‘Jugaad’: The Classic Indian Way of Getting The Job Done
“Jugaad,” loosely translates as “the gutsy art of overcoming harsh constraints by improvising an effective solution using limited resources.” It is the Hindi word for frugal improvisation and arguably a much-needed antidote to the complexity of India: a country of mind-blogging diversity and ubiquitous scarcity.
The word came to the forefront in 2010 in the run up to the Commonwealth games when the preparations were well behind schedule, slip-shod at best and scams concerning the games were being unearthed on a daily basis. However almost overnight and miraculously everything fell into place on the day of the games. This miracle was attributed to India’s penchant for Jugaad.
Despite the end of the Neta-Babu Raj in the early 1990s, India continues to be plagued with policy paralysis, corruption, and excess red tape. This highly resource-constrained and chaotic environment has led to a new tact of getting things done i.e. Juggad. 81% of Indian Businessmen attribute their success to jugaad. These entrepreneurs exercise jugaad to develop market-relevant goods and services, which are intrinsically affordable therefore sustainable. These innovators are modern-day alchemists who transform adversity into opportunity.
One avatar of jugaad is “frugal engineering”, which has been epitomized in the Tata Nano, the cheapest car in the world. It has been argued that its is jugaad which has facilitated India’s telecom companies in providing calls at 60 paise a minute, the cheapest in the world. Similarly jugaad has also enabled Narayana Hrudayalaya and Shankara Nethralaya to provide the cheapest heart and eye treatment in the world.
Jugaad innovators circumvent linear, structured, pre-planned, time-consuming and expensive R&D processes. Their approach is more fluid and cost efficient and it infuses key capabilities such as frugality, inclusivity, collaboration, and adaptability, which is exactly what is needed in a hypercompetitive and fast-moving world. Moreover Jugaad is increasingly becoming a global approach because rules and regulations, policies and procedures tend to weigh down initiative, resourcefulness and innovation. Jugaad is known as DIY in the US, Gambiarra in Brazil, zizhu chuangxin in China, and Systeme D in France.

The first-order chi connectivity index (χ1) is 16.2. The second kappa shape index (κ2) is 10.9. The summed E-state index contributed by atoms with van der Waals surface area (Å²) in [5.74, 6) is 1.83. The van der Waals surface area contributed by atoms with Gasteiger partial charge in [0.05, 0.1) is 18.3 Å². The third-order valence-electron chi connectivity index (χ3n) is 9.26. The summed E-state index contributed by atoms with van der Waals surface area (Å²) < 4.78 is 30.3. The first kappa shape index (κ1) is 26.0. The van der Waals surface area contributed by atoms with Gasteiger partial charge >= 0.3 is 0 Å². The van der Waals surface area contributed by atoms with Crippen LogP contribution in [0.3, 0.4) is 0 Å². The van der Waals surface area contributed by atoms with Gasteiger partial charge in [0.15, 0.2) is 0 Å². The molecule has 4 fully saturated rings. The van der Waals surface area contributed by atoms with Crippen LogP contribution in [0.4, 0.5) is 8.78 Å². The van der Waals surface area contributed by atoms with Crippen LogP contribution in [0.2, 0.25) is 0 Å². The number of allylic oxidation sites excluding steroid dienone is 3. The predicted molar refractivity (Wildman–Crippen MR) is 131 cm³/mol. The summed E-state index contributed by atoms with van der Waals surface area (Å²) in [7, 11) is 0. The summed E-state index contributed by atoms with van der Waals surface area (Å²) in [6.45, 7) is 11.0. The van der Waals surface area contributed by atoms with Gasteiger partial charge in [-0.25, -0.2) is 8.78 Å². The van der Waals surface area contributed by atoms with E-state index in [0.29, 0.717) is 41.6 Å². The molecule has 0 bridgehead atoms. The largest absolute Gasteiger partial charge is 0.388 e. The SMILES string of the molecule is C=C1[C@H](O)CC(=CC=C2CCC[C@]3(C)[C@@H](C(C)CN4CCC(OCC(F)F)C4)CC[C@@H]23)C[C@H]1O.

On the other hand, by its very nature Jugaad implies an inability to plan, to look ahead and envision. It can be argued that we as a country are caught in the mire of low cost, and cheap products. We as a society are much more comfortable in tweaking, taping things to make them work, applying a dash of tar to a caved in road, and holding together a scooter engine with little iron pieces and scotch tape. However, these Quick-fix solutions are short term in nature and can never have the kind of far-reaching and wholesome impact that true innovation does. Take Jugaad itself, the rural vehicle contains a retrofitted diesel engine originally intended to power agricultural irrigation pumps. It is slow and unsafe but it can haul 15-20 people and extremely cheap. It has been hailed as a cost effective transportation solution for rural Indians. But don’t the rural folk of a potential economic super power deserve better means of transportation?
Caught in the morass of low cost, cheap products, we embrace jugaad perhaps because as a society, tweaking things, and taping them up to make them work, that’s what we carouse in. Ensuring a new road does not cave in or wash away with the first monsoon showers by adhering to strict standards of quality and discipline of construction is alien to us. Which is why, we celebrate and salute our penchant to muddle through. Jugaad has incited celebrating expediency, shortcuts, shoddiness and a predilection for taking a winding and corrupt course where a straight road would suffice.
Jugaad is India’s talent for muddling through and it is indisputably a valuable talent as it has been a saving grace through the numerous crises, which would have destabilized another country with so many contradictions and paradoxes. However we need to be careful not to take this talent for granted and let complacency, shoddiness, and corruption inhibit the true potential of India.
Fairy Tales have abracadabra, and India has jugaad.
-By Kartikeya Agarwal
I hold First Class Honors LLB Degree from a leading University in the UK. Presently working at a Tier 1 Corporate Law Firm and specializing in litigation with regards to Mergers & Acquisition and Corporate Finance. Prior to this, I helped set up the pro bono department for a leading corporate law firm in the UK.
I have a passion for social enterprise, which has led me to undertake various grass root developmental project in various villages in India and Africa. I have also worked for the Dalai Lama Foundation in Dharamsala and Muhammad Yunus run Grameen Bank.
I have always been a confident speaker and have participated in various MUN’s, Debates and Moots internationally. I have a special affinity to Politics, Economics, International Relations, Public Policy and Entrepreneurship.
I am Backpacker at heart, and love anything to do with food, drinking and well more drinking. I have a special weakness for travelling to politically and socially unstable regions and engaging in life endangering adventure sports. Moreover, I am a huge Formula 1 fan and absolutely love playing rugby and golf.